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They're forgetting the Alamo

Future of players and Paterno, not bowl game, becomes the media's focus.

STATE COLLEGE, Pa. - Penn State held its Alamo Bowl media event yesterday, and the least-broached subject was the Alamo Bowl.

Issues aside from the game took precedence, most notably the status of two juniors entertaining the idea of entering the NFL draft, and the contract situation of coach Joe Paterno.

That's what happens when the Nittany Lions' bowl game takes place before New Year's Day - on Dec. 29 - against a third-tier, 7-5 Big Twelve opponent in Texas A&M and more than a month after a devastating loss to Michigan State in the regular-season finale.

"It left a bad taste in the mouth," linebacker Dan Connor said of the Spartans' 35-31 comeback victory.

It was a flavor so sour that even the outcome of the "Almost Bowl" - as in "almost good enough" - will do little to prevent people from gazing ahead to next year's news.

It has already started.

Cornerback Justin King confirmed yesterday that he sent in his paperwork to the NFL Advisory Committee two weeks ago to explore the possibility of forgoing his final season of eligibility and becoming available for the draft.

"It's just to explore my options," King said.

Still, the 6-foot, 186-pounder said the chances were 50-50. He wouldn't comment on the odds if the committee comes back with a first-round projection.

Even after what has been dubbed a subpar season, King is still high on most draft boards because of the weakness of the senior class. He also graduates next week, a full year ahead of schedule.

King, though, said there were plenty of reasons to come back for his senior season.

"For my teammates," said King, who has until Jan. 15 to decide. "I feel like we can have something special here next year."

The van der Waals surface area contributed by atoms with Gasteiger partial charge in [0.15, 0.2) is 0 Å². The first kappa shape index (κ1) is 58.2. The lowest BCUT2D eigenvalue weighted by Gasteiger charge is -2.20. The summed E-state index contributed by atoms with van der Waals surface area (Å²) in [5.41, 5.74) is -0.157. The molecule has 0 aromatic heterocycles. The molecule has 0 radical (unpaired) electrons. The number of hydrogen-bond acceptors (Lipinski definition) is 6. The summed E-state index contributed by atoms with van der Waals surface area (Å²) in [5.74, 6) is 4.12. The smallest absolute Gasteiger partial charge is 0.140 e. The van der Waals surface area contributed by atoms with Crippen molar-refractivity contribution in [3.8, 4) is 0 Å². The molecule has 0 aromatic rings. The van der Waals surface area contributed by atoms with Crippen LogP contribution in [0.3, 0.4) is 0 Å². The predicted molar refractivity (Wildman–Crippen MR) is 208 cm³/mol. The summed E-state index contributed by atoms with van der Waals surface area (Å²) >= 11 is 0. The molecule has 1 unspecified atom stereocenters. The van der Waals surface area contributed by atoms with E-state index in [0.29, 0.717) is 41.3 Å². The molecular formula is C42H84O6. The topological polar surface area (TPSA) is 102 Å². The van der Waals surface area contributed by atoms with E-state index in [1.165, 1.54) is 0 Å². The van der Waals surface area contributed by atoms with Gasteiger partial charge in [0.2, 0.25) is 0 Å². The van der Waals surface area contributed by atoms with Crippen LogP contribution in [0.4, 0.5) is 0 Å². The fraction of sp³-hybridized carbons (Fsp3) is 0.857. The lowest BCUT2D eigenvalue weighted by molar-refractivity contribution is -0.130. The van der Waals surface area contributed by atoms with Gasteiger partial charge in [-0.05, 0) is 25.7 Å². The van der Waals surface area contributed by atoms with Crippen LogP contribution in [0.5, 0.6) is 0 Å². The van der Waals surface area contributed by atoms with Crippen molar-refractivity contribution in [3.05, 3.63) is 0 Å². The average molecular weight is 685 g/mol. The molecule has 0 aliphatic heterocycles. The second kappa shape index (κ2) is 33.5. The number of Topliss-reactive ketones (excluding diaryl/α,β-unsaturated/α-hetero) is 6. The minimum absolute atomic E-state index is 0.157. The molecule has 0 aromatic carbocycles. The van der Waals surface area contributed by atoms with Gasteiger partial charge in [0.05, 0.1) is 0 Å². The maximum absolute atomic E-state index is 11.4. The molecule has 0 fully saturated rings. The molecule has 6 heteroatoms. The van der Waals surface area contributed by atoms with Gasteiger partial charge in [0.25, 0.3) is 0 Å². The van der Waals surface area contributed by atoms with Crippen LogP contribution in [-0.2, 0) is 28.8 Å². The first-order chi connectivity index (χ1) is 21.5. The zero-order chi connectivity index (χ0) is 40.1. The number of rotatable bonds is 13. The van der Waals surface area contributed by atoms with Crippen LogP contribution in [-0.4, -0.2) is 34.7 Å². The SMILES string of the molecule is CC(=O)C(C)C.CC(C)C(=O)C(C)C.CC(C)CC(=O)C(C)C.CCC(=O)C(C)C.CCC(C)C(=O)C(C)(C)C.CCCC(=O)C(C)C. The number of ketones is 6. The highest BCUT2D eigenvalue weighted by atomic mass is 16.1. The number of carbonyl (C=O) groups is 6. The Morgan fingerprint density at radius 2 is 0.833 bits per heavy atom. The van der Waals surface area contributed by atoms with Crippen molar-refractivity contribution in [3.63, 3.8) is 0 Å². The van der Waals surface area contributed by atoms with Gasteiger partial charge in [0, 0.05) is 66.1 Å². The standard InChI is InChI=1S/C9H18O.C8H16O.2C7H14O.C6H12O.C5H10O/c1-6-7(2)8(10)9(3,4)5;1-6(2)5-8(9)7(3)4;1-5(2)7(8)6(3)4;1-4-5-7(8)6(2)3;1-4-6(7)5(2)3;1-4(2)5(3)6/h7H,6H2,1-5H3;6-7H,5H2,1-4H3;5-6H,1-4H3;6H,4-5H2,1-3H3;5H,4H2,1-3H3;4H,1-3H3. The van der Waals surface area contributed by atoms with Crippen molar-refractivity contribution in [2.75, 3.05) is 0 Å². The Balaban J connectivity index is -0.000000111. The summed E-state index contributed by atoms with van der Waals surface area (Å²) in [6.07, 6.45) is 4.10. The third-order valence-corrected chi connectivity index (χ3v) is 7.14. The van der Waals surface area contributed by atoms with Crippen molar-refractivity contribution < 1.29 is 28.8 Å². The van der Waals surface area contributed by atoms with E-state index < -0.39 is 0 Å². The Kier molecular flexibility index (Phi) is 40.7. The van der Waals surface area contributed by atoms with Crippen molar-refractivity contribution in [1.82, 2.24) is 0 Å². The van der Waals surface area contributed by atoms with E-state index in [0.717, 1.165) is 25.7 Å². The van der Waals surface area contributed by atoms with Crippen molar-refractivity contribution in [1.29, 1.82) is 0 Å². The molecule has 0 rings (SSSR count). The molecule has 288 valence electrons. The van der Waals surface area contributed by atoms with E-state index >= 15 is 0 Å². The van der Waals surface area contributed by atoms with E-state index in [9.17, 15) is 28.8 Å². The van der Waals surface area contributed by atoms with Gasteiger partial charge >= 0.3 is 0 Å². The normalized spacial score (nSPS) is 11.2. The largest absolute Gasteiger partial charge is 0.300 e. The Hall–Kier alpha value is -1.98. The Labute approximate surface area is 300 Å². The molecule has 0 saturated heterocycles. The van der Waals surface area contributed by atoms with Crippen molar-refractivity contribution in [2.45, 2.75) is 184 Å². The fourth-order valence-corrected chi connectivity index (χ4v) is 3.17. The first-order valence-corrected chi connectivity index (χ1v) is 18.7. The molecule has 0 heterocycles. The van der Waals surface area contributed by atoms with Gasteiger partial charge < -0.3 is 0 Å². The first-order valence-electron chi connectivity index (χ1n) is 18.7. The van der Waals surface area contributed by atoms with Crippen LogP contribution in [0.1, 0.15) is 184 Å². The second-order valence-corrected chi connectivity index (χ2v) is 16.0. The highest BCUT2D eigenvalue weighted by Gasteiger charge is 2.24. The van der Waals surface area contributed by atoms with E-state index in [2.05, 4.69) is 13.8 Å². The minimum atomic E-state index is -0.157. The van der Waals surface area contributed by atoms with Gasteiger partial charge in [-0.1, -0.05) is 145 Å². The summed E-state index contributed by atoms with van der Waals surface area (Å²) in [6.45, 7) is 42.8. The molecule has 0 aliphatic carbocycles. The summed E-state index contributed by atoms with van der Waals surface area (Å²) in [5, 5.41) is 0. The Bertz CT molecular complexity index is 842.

Linebacker Sean Lee cited the optimism for next season - the Lions will potentially return 19 starters - as a primary cause for staying. The 6-2, 232-pounder also filed paperwork but said he would come back even if projected as a first-rounder.

"It's guaranteed," Lee said. "I'm coming back."

Lee said he was using the process as an evaluation tool, even though he thought the system was flawed.

"If they say you're going in the second round, I say fifth round," Lee said. "I think a lot of them are exaggerated."

Connor was told he was somewhere between a third- and fourth-round pick last winter and opted to return as a senior captain.

"The only advice I'd give to them is, you can send in your papers to see where you're at, but you have to talk to your family, your coaches, and see what's right for you," Connor said.

While an 8-4 regular season has been a disappointment, Connor has had a banner last few weeks, winning the Bednarik Award - given to the nation's top defensive player - and being named a first-team all-American by several outlets. The 6-3, 237-pound native of Wallingford is being pegged as a first-round choice in April's draft.

Connor, who also graduates next week, said he would travel to work out for NFL teams after the bowl game, depending upon which agent he picks.

Paterno, meanwhile, is still focused on the Alamo Bowl, his 34th bowl and 500th game as a head coach. However, with the recent coaching carousel in college football and one noteworthy contract extension, the 80-year-old icon is still being peppered with questions about his future.

Florida State coach Bobby Bowden recently signed a one-year extension that will roll over after each season until he decides to retire. And upon his retirement, offensive coordinator Jimbo Fisher will be handed the reins.

"I ought to call Bobby and see when he's going to roll over," quipped Paterno, whose 371 wins rank him two behind the 78-year-old Bowden, the leader on the all-time list for Football Bowl Subdivision coaches.

The four-year extension Paterno signed in 2004 is up after next season.

"I haven't even thought about it," said Paterno, who reiterated that he'd like to coach for two to five more years.

"I suppose it's up to" the administration, he said. "Hopefully, I'm not going to be a crotchety old man when it's time to go."